Integrated analysis of the performance of the yeasts in response to all surveyed elicitors allowed the assembly of a correlation network highlighting interspecies relationships (Figure 5). The 17 different yeast taxa (nodes) were connected through 85 edges, 87 % of which corresponded to positive correlations (shown in red, Figure 5A). Each species exhibited correlations with at least 8 other taxa, with the exception of P. fermentans, which displayed fewer correlations with 6 other species. The strongest positive correlations were found for the pairs H. uvarum–S. bacillaris, P. fermentans–P. kluyveri, B. albus–R. glutinis and A. pullulans–V. heimaeyensis. In turn, the strongest negative correlations were observed for the pairs P. kluyveri–S. roseus, P. terricola–W. anomalus, P. kudriavzevii–V. heimayensis, P. kluyveri–V. heimayensis, and A. pullulans–P. kluyveri (Figure 5A). Two subnetworks of the main network could be distinguished (Figure 5B), the smallest one composed of B. albus, C. intermedia, P. kluyveri, R. glutinis, S. cerevisiae, S. roseus and W. anomalus, and the largest one composed of the remaining taxa, with the exception of S. bacillaris which was not attributed to a specific subnetwork.

Figure 5. Correlation network (A) and intrinsic subnetworks (B) of cultivable yeast species found in grape berries cv. Vinhão and cv. Loureiro.

Node size is proportional to the correlation node strength (ns = |ρ|). Lines joining the nodes represent correlations with ρ > |0.10|; positive correlations are shown in red and negative correlations are shown in blue. Edge thickness is proportional to the correlation strength.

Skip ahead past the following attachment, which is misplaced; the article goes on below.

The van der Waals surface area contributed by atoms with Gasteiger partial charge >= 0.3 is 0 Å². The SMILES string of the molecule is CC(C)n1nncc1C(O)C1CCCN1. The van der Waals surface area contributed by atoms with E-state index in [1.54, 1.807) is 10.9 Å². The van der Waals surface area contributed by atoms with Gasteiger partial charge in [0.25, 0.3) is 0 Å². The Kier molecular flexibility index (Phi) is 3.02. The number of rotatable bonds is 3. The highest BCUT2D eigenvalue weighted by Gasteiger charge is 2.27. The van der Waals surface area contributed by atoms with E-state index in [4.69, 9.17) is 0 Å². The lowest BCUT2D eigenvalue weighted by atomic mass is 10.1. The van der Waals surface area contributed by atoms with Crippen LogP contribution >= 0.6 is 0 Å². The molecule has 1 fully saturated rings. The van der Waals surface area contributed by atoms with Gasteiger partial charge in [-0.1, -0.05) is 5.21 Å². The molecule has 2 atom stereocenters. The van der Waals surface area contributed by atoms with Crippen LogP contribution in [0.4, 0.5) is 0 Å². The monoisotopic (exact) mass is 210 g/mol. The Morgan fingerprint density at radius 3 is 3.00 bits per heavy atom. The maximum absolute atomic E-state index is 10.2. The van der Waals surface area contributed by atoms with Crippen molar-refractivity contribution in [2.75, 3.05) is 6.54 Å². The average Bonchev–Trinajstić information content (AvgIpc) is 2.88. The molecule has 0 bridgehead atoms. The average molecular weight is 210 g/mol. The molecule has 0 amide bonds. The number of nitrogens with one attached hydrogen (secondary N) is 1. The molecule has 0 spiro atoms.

Seventeen different yeast taxa were successfully isolated from the microbiota of grape berries cv. Vinhão and Loureiro, a number that was expected according to previous classical reports (Pallmann et al., 2001; Renouf et al., 2005). The colony type in WL medium and the microscopic phenotype of yeast cells proved effective in the identification of yeast species, supporting previous studies (Pallmann et al., 2001). It is widely known that the cultivable taxa are largely outnumbered by the non-cultivable taxa because species that are in low abundance or unable to grow are not accounted for (Belda et al., 2017; Morgan et al., 2017). It is important to stress that the osmotic pressure of the grape juice following the crushing of the grape berries could contribute to species selection (Jolly et al., 2014), as well as the culture medium used for yeast growth. Thus, the use of other substrates (such as lysine medium that suppresses the growth of pitching yeasts) should be considered in further studies to increase the diversity of cultivable microbes. Although fungicide treatments may influence the microbiota profile (see Introduction), previous studies showed that the active principles of the fungicides used in the present study, metalaxil-M and penconazol, are not expected to significantly affect the grape microbial communities (Sapis-Domercq, 1980; Caboni and Cabras, 2010; Perazzolli et al., 2014). In particular, penconazol was shown to only minimally affect the richness and diversity of bacterial and fungal populations of the grapevine phyllosphere (Perazzolli et al., 2014), and although metalaxil-M was shown to modify the bacterial community of the pepper phyllosphere (Moulas et al., 2013), it was found to not influence the activity of several grape berry yeasts including Hanseniaspora uvarum (Sapis-Domercq, 1980; Caboni and Cabras, 2010).